Prior to Hurricane Katrina, over 5,000 families in New Orleans lived in public housing. Today, less than one quarter of them have been able to return home. Last Friday, over two dozen public housing residents and activists took over the HANO offices in New Orleans. They demanded that the government reopen the buildings. [includes rush transcript]
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AMY GOODMAN: Two years after Hurricane Katrina drove out more than half of New Orleans, the battle over the right of return rages on. Prior to the hurricane, over 5,000 families lived in public housing. Today, less than a quarter of them have been able to return home. HANO, or the Housing Authority of New Orleans, claims that its housing developments are unsuitable for accommodation. But public housing advocates and residents argue the buildings are inhabitable.
Last Friday, Democracy Now! was there when over two dozen public housing residents and activists took over the HANO offices in New Orleans. They demanded the government reopen the buildings.
Sharon Sears Jasper was a resident of the St. Bernard Housing Development, which is one of the four still-closed housing projects. She was among those who occupied the HANO offices on Friday.
SHARON SEARS JASPER: Today we are here to let you know that we are not going to stop. There will be no peace until we have justice. We refuse to let you tear our homes down and continue to destroy our lives. The government, the president of the United States, you all have failed us. You have fake promises. You have done nothing to help us. It’s two years after the storm, and we are still suffering. But let me tell you this, we are going to fight this ’til the battle is fought and, as I always say, the victory is won. Our people have been displaced too long. Our people are dying of stress, depression and broken home. We demand that you open all public housing. Bring our families home now!
AMY GOODMAN: The police and military had surrounded the offices of HANO, as the protesters stayed inside for more than an hour.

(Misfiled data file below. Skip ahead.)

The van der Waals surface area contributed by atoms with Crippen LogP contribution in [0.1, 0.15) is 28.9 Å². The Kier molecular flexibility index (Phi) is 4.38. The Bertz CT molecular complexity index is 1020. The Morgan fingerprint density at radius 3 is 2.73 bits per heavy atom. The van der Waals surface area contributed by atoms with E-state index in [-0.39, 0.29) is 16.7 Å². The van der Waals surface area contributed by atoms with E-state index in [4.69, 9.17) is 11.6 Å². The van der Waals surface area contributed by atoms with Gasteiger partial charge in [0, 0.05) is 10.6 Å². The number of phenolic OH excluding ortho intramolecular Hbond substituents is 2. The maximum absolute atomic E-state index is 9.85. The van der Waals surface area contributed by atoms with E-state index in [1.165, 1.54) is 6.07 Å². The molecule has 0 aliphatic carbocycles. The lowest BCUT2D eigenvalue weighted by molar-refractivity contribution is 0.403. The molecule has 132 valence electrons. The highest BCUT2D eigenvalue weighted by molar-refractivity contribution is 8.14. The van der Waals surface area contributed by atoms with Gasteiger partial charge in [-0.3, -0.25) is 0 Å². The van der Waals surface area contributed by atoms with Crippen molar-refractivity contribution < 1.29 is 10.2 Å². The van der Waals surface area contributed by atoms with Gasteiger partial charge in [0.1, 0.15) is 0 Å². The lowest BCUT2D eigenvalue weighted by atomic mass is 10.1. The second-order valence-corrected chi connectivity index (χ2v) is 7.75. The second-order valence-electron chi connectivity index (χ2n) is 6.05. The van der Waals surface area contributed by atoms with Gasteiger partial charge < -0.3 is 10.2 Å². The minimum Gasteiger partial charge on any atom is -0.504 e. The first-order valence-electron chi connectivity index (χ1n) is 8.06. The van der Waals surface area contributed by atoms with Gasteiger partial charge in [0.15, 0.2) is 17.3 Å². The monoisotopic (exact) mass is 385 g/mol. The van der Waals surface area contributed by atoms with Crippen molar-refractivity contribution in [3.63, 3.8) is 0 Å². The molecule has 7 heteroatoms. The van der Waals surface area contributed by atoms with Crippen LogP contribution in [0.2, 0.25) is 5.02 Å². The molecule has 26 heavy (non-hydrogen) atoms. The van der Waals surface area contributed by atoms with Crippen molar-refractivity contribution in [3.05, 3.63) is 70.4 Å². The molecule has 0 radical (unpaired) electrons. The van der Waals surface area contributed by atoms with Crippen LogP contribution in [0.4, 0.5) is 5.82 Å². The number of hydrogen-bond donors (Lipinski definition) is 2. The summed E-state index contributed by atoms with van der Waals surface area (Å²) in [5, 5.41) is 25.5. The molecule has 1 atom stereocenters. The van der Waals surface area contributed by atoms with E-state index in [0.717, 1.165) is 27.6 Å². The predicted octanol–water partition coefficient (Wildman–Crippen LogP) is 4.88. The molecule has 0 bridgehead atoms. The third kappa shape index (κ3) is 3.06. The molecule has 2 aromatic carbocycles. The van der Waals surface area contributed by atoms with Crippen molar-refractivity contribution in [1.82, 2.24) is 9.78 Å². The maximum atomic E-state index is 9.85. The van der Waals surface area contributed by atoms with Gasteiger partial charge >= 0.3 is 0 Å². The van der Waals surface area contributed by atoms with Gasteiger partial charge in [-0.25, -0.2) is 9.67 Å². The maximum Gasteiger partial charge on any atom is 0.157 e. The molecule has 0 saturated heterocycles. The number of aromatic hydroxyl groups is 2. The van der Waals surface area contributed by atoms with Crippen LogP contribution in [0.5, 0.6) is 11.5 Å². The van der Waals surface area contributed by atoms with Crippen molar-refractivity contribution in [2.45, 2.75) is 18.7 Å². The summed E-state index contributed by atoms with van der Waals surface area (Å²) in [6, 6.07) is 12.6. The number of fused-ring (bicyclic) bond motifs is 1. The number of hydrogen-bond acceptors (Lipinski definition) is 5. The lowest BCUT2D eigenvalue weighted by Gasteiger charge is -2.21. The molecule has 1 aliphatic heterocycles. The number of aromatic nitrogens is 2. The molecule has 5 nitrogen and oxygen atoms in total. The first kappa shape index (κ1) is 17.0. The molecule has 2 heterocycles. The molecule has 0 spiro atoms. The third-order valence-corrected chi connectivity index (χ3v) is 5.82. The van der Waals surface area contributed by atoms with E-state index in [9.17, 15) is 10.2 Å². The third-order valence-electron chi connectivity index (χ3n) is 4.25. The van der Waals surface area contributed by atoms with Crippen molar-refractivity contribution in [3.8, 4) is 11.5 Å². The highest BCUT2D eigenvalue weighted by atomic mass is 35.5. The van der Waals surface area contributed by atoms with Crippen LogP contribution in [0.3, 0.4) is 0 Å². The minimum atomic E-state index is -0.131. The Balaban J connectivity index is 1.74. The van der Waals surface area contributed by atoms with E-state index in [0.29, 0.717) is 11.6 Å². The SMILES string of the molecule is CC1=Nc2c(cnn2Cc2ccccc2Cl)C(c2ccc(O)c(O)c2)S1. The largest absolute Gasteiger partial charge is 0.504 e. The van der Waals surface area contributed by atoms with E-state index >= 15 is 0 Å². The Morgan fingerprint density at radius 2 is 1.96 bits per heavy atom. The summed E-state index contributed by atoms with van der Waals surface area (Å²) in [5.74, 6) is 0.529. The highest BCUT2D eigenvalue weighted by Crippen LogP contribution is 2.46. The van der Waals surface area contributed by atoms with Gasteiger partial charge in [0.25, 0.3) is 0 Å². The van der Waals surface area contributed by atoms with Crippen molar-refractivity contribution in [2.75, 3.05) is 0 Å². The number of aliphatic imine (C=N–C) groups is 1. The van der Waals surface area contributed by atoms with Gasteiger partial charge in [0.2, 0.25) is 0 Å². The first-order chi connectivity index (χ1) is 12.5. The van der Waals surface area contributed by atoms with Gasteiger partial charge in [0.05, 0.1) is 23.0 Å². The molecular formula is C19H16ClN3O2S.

Stephanie Mingo is also a displaced resident of the St. Bernard public housing development, the second-largest housing project in New Orleans. I spoke to her at the International People’s Tribunal on New Orleans that was taking place at the same time downtown New Orleans. Stephanie remembers the day the levees broke.
STEPHANIE MINGO: I have a refrigerator, and it wasn’t a Housing Authority refrigerator, it was my own refrigerator. My brother had sense enough to break them doors, push it out my door, and put my two younger kids and my grandbaby in the refrigerator, and they just sailed on down to the bridge. And, you know, we went, stood on top of the bridge to help come get — lift us up and bring us wherever they would bring us.
AMY GOODMAN: The rest of Stephanie’s family survived, but Stephanie’s mother died days after Katrina hit the Gulf Coast. Stephanie Mingo wants to return to St. Bernard housing, to her community, she says. She says residents have offered to pay to fix up their own apartments, but have been rebuffed.
STEPHANIE MINGO: I want people around the world to know that this struggle is still going on, and what they see when our politicians or officials get up there and say our city is up and running, that is not true. I want the people around the world to know that the only thing our mayor is worrying about is the Essence Fest, the Jazz Fest, Carnival, the French Quarters, and our tours. That’s the only thing he is protecting. He is not worrying about none of his low-income people, which is the hardest-working people in the world. He’s not worrying about us. That’s the God’s honest truth.
AMY GOODMAN: I spoke to Stephanie Mingo just after she testified at the International Tribunal on Hurricane Katrina and Rita that took place over the weekend.